BILLINGS, Mont. - Thousands of people gathered in Missoula and Billings Wednesday to hear U.S. Senator and Democratic Presidential Candidate Bernie Sanders speak. On the same day of Sanders' rallies, the Hillary Clinton campaign made an announcement: Bill Clinton will visit the Magic City on May 20.
KULR-8 Political Analyst Lee Banville said, with both campaigns making appearances in Montana this month, this is probably the point where Montana's role in the 2016 presidential election is at its highest.
"So Bernie Sanders and the announcement that former President Bill Clinton will be coming to Montana really does sort of signal that Montana has really entered its, probably the most intensive role it's going to play in the presidential campaign this year," Banville said. "By having both Senator Sanders and former President Clinton here, what we're seeing is really both sides making the case for why, not only should they win on June 7th, but their sort of vision of the Democratic Party ought to be the one that really shapes the future of the party."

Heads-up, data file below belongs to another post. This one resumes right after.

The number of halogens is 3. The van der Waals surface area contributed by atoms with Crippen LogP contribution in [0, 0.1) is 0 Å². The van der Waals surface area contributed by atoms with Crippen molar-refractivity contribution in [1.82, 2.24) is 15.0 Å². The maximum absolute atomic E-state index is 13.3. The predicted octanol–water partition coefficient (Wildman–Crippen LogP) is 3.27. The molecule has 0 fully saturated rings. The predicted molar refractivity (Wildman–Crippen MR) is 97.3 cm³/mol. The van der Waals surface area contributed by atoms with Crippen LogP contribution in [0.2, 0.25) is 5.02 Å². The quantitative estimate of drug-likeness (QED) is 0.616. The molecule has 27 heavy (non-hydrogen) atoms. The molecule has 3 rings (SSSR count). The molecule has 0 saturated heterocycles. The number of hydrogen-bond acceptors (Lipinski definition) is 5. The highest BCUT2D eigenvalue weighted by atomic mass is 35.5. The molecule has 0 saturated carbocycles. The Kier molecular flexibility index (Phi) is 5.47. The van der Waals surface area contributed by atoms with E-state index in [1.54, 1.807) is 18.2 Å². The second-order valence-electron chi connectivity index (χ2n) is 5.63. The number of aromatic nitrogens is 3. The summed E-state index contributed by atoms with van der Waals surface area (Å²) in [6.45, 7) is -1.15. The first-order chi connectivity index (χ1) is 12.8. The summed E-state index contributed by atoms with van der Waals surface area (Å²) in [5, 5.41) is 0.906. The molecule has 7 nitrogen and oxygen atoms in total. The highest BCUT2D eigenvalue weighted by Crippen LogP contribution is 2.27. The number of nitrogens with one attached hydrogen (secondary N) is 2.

Banville said it should be interesting to see how Bill Clinton makes the case for his wife when he visits Billings, and how his views will differ from Bernie Sanders, or possibly match them.
But why Bill rather than Hillary?
Banville said he doesn't think it's an accident the former president will be appearing in Montana. He said it has a lot to do with history.
"Bill Clinton is the last Democrat, the only Democrat to win Montana in the presidential campaign in the last 50 years," Banville said. "Now he won it in 1992 with a lot of help from a third party candidate, third party run by Ross Perot, but still he won Montana. He's the only Democrat to have done that in my lifetime. And so, by having him be the one who comes here, we are sort of a friendly ground to him and there is a history between the state of Montana and President Clinton."
Montana has been a reliably Republican state in recent presidential elections. According to the National Archives website, Montanans have only voted for two Democrats since 1952: Bill Clinton in 1992 and Lyndon B. Johnson in 1964.